Latin: Laminaria, Undaria, Porphyra, and many others
Parts Used: Fronds
Taste/Energetics: Cool, moist
Properties: Nutritive tonic, demulcent, diuretic, aphrodisiac, cardiotonic, antimicrobial. analgesic, anxiolytic, anti-radiation, anti-inflammatory, hypotensive
Actions: There are a variety of seaweeds and they are all tremendously nutritious with loads of vitamins and minerals, Seaweeds are complex multicellular algae and they are generally broken up into three types- Red, Brown and Green. Seaweeds are composed of 20-50% minerals and that they are the best dietary source of essential minerals. Some of the best seaweeds to consume include hijiki, nori, dulse, wakame and kombu. Mineral rich seaweeds help improve thyroid function (due to high levels of iodine) and reduce chance of osteoporosis (high levels of calcium). A note here- the kelps such as Laminaria (kombu) have the highest amounts of iodine and seaweeds such as Porphyra (Nori) have comparatively very little. Its not good for people to get too much iodine as it could potentially lead to thyroid irregularities.
In general seaweeds are deeply nourishing and rejuvenating and can play a key role in helping people with long term exhaustion and depletion. Seaweeds feed our nerves, muscles and sinews, improves cardiac function, lowers blood pressure and soothes and nourishes an inflamed digestive system (ulcers, constipation, colitis, etc).
Seaweeds in general are anti-inflammatory and anxiolytic and useful for those who feel hot, wired and tired with inflammation, pain and anxiety. Seaweeds are great for those with CFS or fibromyalgia who feel stressed, exhausted and suffering from neuralgia.
Seaweed is wonderful for helping to heal viral outbreaks such as herpes and shingles. In places where seaweed is consumed regularly (Japan) incidences of breast cancer are quite low. In general, seaweed its seen as one of the key herbs to offer people going through cancer treatment as they have the ability to diminish the effects of radiation and provide essential nutrition.
Dosage: One of the best ways to consume seaweed is to add it in the pot when making bone broth (1 cup seaweed to large stock pot). You can eat it traditionally as a salad (see recipes) , add seaweed as a dried garnish by sprinkling it on meals or add it to soups. In general, there are various opinions on the “max dose” of seaweeds. Seaweed specialist Ryan Drum suggests no more than about 10 pounds a year. That breaks down to about 10 grams a day or about a 1/3rd of an ounce a day. In general the key issue here is excess iodine consumption. If you consume the seaweed raw in capsules amor as a powdered garnish, the doses should be fairly low- about a gram a day. If you add the seaweed to soups and broths, much of the iodine will be evaporated out and there is less worry about overconsumption of iodine and eating up to several grams a day for those without thyroid issues is reasonable. In general, the more one readily consumes small amounts of seaweed, the more chance for the digestive system to develop the enzymes needed to appropriately consume these sea vegetables.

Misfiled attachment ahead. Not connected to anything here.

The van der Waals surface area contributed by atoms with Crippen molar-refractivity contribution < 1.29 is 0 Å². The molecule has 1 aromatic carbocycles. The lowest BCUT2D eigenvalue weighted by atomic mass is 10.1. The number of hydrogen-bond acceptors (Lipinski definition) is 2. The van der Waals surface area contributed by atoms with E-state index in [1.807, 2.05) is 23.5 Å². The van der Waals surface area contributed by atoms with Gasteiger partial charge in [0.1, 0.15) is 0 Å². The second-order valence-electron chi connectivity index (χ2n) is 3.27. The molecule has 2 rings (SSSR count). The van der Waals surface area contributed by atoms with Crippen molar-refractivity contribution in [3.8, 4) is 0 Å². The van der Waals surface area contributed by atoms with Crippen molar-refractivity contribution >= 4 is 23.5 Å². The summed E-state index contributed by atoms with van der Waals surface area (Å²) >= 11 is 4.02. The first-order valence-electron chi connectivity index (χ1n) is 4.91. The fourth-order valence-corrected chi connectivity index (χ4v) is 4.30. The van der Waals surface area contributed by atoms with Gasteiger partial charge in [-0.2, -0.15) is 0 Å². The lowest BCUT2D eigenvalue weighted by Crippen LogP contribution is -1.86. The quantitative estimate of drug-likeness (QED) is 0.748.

Contraindications: There are many precautions about gathering them as there can easily be contamination. Avoid gathering or purchasing them from areas where the seaweeds are near to industrial areas, contaminated rivers and estuaries. There has been some concern over the effect of radiation and specifically the Fukushima meltdown and how it could impact coastal seaweeds. Through extensive studies of the Western coastline there has been no incidence of increased radiation along the North American Pacific Coast. Avoid taking if consuming blood thinner drugs or for those with thyroid imbalances.
Read everything that Ryan Drum has written on the subject- seriously.
Sea Vegetables for Food and Medicine by Ryan Drum
Medicinal Uses of Seaweeds by Ryan Drum
Bullwhip Kelp by Ryan Drum
Radiation Protection Using Seaweeds by Ryan Drum
Seaweed Harvesting by Jon Keyes
Seaweed by Susun Weed